Government urges more effective dialogue around bonfires

The Government has urged more effective dialogue around bonfires.
A Belfast pensioner and a family were left homeless after embers from an Eleventh night blaze near the Shankill Road set fire to a row of terraced houses.


Foreign Affairs Minister Charlie Flanagan said: “This, together with burning of flags and election posters at certain bonfires, as well as the environmental damage caused by burning tyres, is a reminder of the need for effective dialogue around bonfires – so that this important cultural expression can be enjoyed by all.”
Mr Flanagan said a new commission on identity and tradition established as part of Stormont’s Fresh Start Agreement should consider the issue.
A senior police officer has defended his force’s handling of a practice lauded by some as cultural expression but condemned by others as sectarian.
Police Service of Northern Ireland assistant chief constable Stephen Martin responded to criticism that the organisation failed to act against potential law breakers and called f or a collective approach to tackling the annual problem.
He said: “The best way to improve the situation is through consultation; through dialogue and through partnership between the police, the other agencies, political and civic leaders and, critically, communities must be at the heart of this.”
More than 300 bonfires were lit on Monday night, kick-starting the annual Twelfth of July celebrations.
Two terraced houses in the Shankill area of west Belfast were destroyed and another was badly damaged after embers blew on to the roofs, causing a fire.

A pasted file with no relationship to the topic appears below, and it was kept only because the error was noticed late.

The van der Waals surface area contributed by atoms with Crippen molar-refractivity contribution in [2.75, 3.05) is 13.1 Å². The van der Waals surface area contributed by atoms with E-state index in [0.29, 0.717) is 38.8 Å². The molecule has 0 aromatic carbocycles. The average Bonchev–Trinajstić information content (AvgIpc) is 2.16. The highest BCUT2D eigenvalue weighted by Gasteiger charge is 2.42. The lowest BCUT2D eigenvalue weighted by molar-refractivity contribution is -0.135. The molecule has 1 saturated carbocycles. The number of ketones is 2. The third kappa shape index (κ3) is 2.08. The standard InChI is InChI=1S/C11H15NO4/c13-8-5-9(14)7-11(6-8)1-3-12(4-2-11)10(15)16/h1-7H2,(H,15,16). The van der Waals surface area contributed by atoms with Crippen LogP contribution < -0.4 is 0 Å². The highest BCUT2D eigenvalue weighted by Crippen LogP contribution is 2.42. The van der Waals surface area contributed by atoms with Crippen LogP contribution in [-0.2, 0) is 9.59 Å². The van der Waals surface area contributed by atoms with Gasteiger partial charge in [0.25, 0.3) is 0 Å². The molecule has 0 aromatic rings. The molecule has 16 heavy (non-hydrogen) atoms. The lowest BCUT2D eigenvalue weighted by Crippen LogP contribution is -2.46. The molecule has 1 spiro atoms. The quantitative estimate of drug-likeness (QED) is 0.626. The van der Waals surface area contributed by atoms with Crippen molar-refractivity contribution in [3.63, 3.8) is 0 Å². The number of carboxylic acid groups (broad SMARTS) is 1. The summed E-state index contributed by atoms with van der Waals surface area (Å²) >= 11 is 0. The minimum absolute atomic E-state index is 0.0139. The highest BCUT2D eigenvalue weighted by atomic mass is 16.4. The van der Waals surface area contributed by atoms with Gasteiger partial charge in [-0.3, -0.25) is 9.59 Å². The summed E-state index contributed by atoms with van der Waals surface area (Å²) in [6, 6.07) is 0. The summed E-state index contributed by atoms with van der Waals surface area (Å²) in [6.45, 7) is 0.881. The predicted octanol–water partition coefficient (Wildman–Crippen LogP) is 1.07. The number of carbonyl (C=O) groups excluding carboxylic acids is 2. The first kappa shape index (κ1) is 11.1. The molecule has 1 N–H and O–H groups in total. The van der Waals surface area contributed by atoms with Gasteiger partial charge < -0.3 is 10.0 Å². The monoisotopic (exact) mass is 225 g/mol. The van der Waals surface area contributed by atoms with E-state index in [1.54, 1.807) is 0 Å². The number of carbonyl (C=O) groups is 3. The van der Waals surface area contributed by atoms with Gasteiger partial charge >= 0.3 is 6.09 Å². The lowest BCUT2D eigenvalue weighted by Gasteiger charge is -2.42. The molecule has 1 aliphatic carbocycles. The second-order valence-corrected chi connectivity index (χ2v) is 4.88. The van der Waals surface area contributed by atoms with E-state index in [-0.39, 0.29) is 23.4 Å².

There was also controversy around the burning of tyres, election posters and Irish tricolours while the height and location of some of the towering structures caused outrage in some areas, with at least one bonfire being built close to a new children’s play park in east Belfast.
Mr Martin, who has responsibility for overseeing operations around bonfires and parading, added: “I am required in law to consider the necessity and proportionality of my actions.
“Often I take a view that enforcement action is not proportionate in the circumstances, albeit I fully recognise that is what some people would want.
“Police deal with crimes and some of the crimes involved would be extremely difficult to prove.
“For example, whilst putting an election poster on a bonfire might be very distressful to the person whose image is on it, and the political party involved might hold very strong feelings about it, the offence in reality is likely to be the theft of a piece of paper.
“In considering enforcement action, I have to think about the consequences of police action.
“I have to balance the benefits of recovering the poster to prove an offence of theft that would be very difficult to identify someone for, against the risk that police intervening would create increased tension and risk of disorder and then correspondingly the increased risk of police having to use force to quell that disorder.
“Added to that, the law around hate crimes and incidents in Northern Ireland differs from other UK regions.
“The hate element must accompany a specific substantive criminal offence for example theft or criminal damage.
“The PSNI is on record as calling for a discussion on the need for specific hate crime legislation in Northern Ireland.
“I can assure the public that we take all hate incidents and crimes extremely seriously and will ensure they are investigated appropriately.”